Wednesday, November 6, 2013

Going Dutch

Israel signed a collaborative agreement to install Applied CleanTech’s revolutionary Sewage Recycling System (SRS™) in a Dutch wastewater treatment facility (WWTP) and a Dutch paper mill.  The initiative brought together a host of Dutch organizations, companies and governmental bodies: Agentschap NL, Smurfit Kappa Roermond Papier, Israel Innovations, Aa en Maas Water Board, KCPK (Center of Competence Paper and Board), Stowa (Organization of Applied Research in Water Management) and TNO (Applied Research Center).

Applied CleanTech’s Sewage Recycling System (SRS™) changes the concept of how wastewater is treated. It creates recyclable materials by converting the bio-solids into Recyllose™ – a new sterilized product based on cellulose extracted from the wastewater, which is automatically packed into a reusable commodity and transported to paper, construction, plastic and energy industries. This process reduces over 50% of sludge formation, cuts up to 30% of WWTP operational costs, and significantly increases the WWTP capacity. Please read our earlier post about Applied CleanTech and its groundbreaking process.

According to the collaboration agreement, Applied CleanTech’s Sewage Recycling System will be installed for a test period in early 2014 at Aa en Maas Water Board municipal WWTP at Aarle-Rixtel followed by the industrial process water treatment at a leading paper producing company Smurfit Kappa Roermond Papier. Assuming the outcome will be successful as expected, all parties hope to expand the collaboration throughout the Netherlands. The implications could be tremendous. If implemented throughout all WWTP’s in the Netherlands, the resulting savings in wastewater treatment operational costs could accumulate to millions of Euros, alongside the enormous environmental benefits.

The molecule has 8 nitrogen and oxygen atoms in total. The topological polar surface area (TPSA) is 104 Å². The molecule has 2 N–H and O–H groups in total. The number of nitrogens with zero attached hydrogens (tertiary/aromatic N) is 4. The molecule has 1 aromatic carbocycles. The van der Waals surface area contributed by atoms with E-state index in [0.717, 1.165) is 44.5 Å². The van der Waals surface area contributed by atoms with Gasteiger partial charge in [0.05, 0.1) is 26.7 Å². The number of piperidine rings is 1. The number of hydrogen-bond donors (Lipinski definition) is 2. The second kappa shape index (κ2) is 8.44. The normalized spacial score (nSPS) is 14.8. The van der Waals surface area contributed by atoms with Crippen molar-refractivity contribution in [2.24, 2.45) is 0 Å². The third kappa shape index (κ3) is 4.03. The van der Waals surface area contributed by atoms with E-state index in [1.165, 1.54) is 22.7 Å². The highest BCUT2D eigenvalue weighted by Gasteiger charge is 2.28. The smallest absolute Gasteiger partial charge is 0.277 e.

Job Rosenhart, Energy Advisor for Dutch Industry at Agentschap NL, noted that his agency viewed this cooperation as strategic due to the cultural compatibility and complimentary needs and abilities of both peoples.

Growing Forests in the Desert

About Keren Kayemeth LeIsrael - Jewish National Fund (KKL-JNF)

KKL-JNF was established in 1901 to serve as trustee in the name of the Jewish people over the Jewish lands of Israel. Here are the highlights of its activities today:
  • Developing accessibility at the recreation sites for the physically disabled
  • Developing international research partnerships on water and forestry issues. Today, there is cooperation with the American and Australian forestry administrations,  regional governments of the states of Alberta and Manitoba in Canada, and with the forestry organizations in Spain, Italy, Greece and other Mediterranean countries.
  • Healing the scars inflicted on forests by harsh climate, fires, and war
  • Raising public awareness of environmental concerns and protection of nature